The rise of solo motherhood explained

by | Jan 10, 2020 | Solo mum

Solo motherhood using donor conception is on the rise year on year. In 2017 according to the HFEA report, 2279 women underwent treatment without a male partner. Based on my experience as a social infertility coach, I would say that we will definitely see that this has risen again in 2018 and 2019 when those statistics become available.

Every day I am contacted by more and more women considering this route to motherhood. They are experiencing social infertility. Finding themselves single and therefore unable to conceive without the help of some form of assisted reproduction.

The office of national statistics shows that the number of single people in the UK (and it seems worldwide) are steadily increasing and marriage rates are declining.

The majority of the decrease has been concentrated between ages 20 to 34 years. As a result there are more and more single women who don’t have a partner in their most fertile years.

I’m constantly asked why I think there is a rise in the number of women considering and embarking upon solo motherhood. In order to be able to understand this more clearly, I’ve been doing some research on this topic.

Firstly we need to explore why more women are single.

Why are there more single women?

I’ve recently read an amazing book called The Unexpected Joy of Being Single where Catherine Gray analyses why there are more people single these days than in the past. She discusses these 3 main reasons which make perfect sense to me:

Expectations of a partner have changed

In the past marriage was to someone who lived locally who we might have quite liked! These days we are looking for our life partner, soul mate, passionate lover, father to our children and best friend! Our expectations are different. We are not willing to settle. We want the real deal!

Too much choice

In times gone by, we would have met someone from our local village in person and things developed from there. Now by the power of technology we can go on a date with any number of people from any country we happen to be in, at any time, via a variety of apps. Too much choice can sometimes mean we are less willing to settle with one person. Always wondering if someone else would be more suitable.


A women needed a husband to survive in the past. Now women have their own career, their own money, their own houses, their own friends. As a result of this, they don’t need to get married. Marriage is a choice not a necessity.

The fact that there are more women are single in their fertile years means that there are a growing number of women who may be feeling anxious about missing out on motherhood. They may be wanting to decide how to best progress and the options available for them.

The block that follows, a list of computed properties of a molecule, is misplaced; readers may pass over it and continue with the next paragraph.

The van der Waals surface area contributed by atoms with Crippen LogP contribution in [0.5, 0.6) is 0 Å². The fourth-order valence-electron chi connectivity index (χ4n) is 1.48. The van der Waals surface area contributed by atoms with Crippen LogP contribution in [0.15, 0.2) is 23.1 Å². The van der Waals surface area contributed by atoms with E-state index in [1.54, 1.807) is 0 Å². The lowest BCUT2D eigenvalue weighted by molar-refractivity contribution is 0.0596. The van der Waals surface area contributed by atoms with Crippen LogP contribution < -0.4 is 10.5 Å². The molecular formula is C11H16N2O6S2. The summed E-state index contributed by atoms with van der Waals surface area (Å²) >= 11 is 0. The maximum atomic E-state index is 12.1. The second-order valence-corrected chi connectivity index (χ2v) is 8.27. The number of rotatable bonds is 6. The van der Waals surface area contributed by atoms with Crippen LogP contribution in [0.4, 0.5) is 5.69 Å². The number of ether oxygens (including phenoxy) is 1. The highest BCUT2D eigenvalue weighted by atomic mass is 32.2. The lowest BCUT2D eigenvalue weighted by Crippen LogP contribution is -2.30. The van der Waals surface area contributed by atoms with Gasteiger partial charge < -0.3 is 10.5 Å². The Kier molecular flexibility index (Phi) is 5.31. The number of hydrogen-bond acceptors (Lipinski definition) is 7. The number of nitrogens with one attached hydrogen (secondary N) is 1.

There are 5 options available for single women:
  1. Do nothing and leave the outcome to chance
  2. Focus all your energy into pursuing a relationship
  3. Take an alternative route to parenthood such as fostering, adoption or becoming a step parent in a blended family
  4. Accept a life without children
  5. Start the journey to solo motherhood using donor conception
Why are single women choosing the donor conception route?
Financial means

These days, more women have their own careers and are in the financial position to pursue the option of starting the journey to solo motherhood using a sperm donor. This makes this option more of a possibility than it might have done in the past.


Many women have already spent years trying to meet the right partner. Feeling sick and tired of having their dreams of motherhood dependent on whether they can find a suitable partner who also wants to have children. Starting the journey to solo motherhood feels like an empowering decision.

I need to point out that making this decision is only starting the journey as there is of course no guarantee of the outcome when it comes to fertility treatment. Women can take years to come to the decision that this is the path they will take, only to find out that there are issues with their fertility that make conceiving very difficult or even not possible.

This can feel like a cruel blow after investing so much time and energy into the decision.

I’d love to hear from you in the comments below about why you think solo motherhood is on the increase.



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